I believe JDV was saying he would still spend that much time if he was retaking the exams even though he’s still up to speed on the material. I think that feels about right if I had to do them over again. Anyway, I don’t really care about this issue. I took L1 in San Fran and the test center had something like 1000 people there. I wouldn’t want to stand in line airport-security-style just to be sure some jackass doesn’t sneak in a flashcard with some formulas on it. People should just worry about themselves and not what other candidates are doing. If they cheat and don’t know the material, chances are they suck at life and they’re not a threat to you.

its not how many hours you put in, its how much you need to put in to win for sure. i easily did over 100. why take a chance when you don’t have to.

I would spend 100 hrs to pass L II or L III right now. I spent more time to pass those when I originally took them. My point was that 100 hrs would be lots of time to spend studying so I would really need to be compenssated for it. I wouldn’t be a typical CFA candidate as a) I’ve already passed these exams; b) I’ve taught review classes for at least L II; c) answered a bajillion questions about this stuff on AF; d) Taught this stuff for years as a college professor. Lots of this stuff I have down totally cold without opening a book. For instance I wouldn’t spend two minutes studying derivatives, equity analysis, or quants. I would spend lots of time on FSA.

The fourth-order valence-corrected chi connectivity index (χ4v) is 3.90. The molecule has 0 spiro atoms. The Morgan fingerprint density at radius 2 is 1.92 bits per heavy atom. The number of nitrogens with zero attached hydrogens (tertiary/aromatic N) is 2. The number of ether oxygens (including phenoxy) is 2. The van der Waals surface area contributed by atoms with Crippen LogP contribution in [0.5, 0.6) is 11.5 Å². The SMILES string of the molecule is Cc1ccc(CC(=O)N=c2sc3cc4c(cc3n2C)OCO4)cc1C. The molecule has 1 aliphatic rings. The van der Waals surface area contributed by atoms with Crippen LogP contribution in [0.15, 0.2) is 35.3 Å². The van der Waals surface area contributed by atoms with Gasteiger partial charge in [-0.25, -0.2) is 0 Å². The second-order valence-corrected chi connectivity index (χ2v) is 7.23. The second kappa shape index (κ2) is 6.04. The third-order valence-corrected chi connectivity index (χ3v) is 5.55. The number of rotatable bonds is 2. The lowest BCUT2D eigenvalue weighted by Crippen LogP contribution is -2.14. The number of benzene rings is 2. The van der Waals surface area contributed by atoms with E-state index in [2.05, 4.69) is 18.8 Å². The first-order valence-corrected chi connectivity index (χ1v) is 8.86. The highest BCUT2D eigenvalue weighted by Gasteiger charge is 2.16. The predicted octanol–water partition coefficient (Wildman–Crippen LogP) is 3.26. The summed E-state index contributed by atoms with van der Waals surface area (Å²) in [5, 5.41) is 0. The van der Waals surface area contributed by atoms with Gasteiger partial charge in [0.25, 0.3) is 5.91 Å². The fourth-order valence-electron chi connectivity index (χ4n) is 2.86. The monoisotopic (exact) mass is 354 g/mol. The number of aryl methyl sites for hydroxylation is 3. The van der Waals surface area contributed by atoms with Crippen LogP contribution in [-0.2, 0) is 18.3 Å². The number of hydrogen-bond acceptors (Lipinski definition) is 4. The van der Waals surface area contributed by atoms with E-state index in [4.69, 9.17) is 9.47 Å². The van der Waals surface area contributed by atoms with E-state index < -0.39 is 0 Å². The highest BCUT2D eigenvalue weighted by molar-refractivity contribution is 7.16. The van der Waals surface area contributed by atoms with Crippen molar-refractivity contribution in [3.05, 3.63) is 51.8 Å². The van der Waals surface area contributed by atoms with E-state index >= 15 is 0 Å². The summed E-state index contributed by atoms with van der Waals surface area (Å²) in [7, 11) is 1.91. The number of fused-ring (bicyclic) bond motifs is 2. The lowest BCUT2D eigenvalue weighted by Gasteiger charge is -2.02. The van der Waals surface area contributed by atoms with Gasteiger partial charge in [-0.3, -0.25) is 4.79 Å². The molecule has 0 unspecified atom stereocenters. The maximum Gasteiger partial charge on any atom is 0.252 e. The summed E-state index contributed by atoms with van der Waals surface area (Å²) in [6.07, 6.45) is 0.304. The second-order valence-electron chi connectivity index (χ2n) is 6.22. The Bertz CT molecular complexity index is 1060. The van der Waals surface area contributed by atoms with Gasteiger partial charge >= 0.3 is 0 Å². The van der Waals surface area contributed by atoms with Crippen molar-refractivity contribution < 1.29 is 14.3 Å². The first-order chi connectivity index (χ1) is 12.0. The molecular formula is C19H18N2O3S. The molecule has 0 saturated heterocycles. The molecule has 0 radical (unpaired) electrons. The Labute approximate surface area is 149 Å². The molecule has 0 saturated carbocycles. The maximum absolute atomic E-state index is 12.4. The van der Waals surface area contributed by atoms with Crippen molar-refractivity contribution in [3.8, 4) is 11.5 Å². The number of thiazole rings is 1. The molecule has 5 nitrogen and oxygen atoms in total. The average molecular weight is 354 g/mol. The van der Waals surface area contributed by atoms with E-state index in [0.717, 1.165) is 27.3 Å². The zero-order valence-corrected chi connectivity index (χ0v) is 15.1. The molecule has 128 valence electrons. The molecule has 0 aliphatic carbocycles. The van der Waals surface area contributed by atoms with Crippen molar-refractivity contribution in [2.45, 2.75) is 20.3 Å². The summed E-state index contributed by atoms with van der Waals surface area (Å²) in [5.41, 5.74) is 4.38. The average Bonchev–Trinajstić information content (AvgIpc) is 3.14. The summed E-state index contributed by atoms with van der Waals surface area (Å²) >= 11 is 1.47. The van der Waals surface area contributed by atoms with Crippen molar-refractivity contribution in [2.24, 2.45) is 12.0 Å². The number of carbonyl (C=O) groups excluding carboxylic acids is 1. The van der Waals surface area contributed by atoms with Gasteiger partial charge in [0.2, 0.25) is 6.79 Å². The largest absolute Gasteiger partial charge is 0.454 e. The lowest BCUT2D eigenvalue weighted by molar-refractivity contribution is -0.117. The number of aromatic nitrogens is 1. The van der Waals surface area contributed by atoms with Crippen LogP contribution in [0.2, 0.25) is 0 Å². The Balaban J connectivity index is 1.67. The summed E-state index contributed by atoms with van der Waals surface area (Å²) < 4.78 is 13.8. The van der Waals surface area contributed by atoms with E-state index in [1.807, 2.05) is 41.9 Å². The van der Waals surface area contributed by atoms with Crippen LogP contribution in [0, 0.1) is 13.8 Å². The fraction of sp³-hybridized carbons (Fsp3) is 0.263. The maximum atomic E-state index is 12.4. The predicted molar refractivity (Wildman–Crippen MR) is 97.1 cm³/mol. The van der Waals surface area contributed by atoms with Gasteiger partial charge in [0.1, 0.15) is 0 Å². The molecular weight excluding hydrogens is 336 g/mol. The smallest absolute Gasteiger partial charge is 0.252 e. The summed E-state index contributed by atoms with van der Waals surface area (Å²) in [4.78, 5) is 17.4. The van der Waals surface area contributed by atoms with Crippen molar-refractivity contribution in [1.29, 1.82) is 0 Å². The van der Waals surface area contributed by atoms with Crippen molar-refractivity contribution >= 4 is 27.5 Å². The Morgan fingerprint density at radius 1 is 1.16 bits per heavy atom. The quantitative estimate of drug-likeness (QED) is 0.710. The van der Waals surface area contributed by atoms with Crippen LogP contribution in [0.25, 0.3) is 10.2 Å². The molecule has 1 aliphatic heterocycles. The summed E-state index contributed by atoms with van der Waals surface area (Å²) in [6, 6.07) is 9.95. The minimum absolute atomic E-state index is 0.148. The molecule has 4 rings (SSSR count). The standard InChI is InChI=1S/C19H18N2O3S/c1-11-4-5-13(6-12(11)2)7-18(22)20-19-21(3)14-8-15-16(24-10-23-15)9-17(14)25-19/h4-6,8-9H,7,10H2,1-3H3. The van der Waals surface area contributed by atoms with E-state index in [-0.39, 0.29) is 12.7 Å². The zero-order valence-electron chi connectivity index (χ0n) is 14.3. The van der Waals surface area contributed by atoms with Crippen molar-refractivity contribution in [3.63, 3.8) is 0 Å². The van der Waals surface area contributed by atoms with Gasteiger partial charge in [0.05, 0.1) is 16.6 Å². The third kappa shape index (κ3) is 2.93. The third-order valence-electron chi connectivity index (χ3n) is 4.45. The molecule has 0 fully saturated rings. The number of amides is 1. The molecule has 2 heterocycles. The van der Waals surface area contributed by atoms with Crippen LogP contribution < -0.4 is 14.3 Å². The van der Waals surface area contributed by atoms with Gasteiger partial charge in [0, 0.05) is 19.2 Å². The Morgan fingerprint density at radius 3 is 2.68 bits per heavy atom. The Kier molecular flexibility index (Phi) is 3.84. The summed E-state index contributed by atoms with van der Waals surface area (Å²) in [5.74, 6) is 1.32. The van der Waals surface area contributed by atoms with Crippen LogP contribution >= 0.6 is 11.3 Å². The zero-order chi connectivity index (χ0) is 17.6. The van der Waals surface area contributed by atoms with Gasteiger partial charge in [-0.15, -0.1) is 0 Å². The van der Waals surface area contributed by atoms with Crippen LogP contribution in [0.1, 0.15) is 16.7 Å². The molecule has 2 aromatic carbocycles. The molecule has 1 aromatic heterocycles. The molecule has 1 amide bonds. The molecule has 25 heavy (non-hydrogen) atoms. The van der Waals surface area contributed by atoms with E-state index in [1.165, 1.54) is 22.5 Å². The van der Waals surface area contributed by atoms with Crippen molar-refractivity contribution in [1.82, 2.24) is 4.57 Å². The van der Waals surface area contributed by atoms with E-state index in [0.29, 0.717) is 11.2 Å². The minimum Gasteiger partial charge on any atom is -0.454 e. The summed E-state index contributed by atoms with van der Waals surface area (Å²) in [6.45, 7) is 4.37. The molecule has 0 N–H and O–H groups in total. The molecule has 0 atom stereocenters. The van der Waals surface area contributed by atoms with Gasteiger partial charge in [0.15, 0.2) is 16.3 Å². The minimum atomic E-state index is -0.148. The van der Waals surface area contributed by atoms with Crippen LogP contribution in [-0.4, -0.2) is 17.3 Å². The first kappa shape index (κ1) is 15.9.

It’s funny that you and I seem to agree on the status of the formulas - that memorization is nothing and that understanding the concept is everything - but we reach different conclusions on what to do with that. A couple of observations: a) During my yeaars as a college prof in my first career, I taught lots of statistics. I think memorizing all those test statistics so you can spit them out on an exam is useless. I used to allow people to bring in one index card on the first exam on which they could write whatever they wanted, two for the second exam (presumably the first and a new one), three for the third, and four for the final. I think it freed people from memorizing stufff, but it also meant that people who thought they had a free pass on the exams failed as I ceertainly didn’t ask questions for which knowing a formula was sufficient for getting the question correct. b) I think the charter would mean more if it was a more real-world test. If I ask someone to price a derivative, I couldn’t care less if they have to look up Ito’s lemma or something. In the real world, we have books and computers. Why should we construct a test that asks people how well they can get along without books and computers? I’d be okay with a CFA exam that let people bring in laptops. Of course, everyone who failed would say it’s because of time pressure because they couldn’t learn something new in the amount of time given for the exam. But think how much more interesting the exam could be. E.g., Estimate Netflix’s cost of capital…

I think CFA is theory based. plus, a standardized exam must have standardized answers that are easy to evaluate.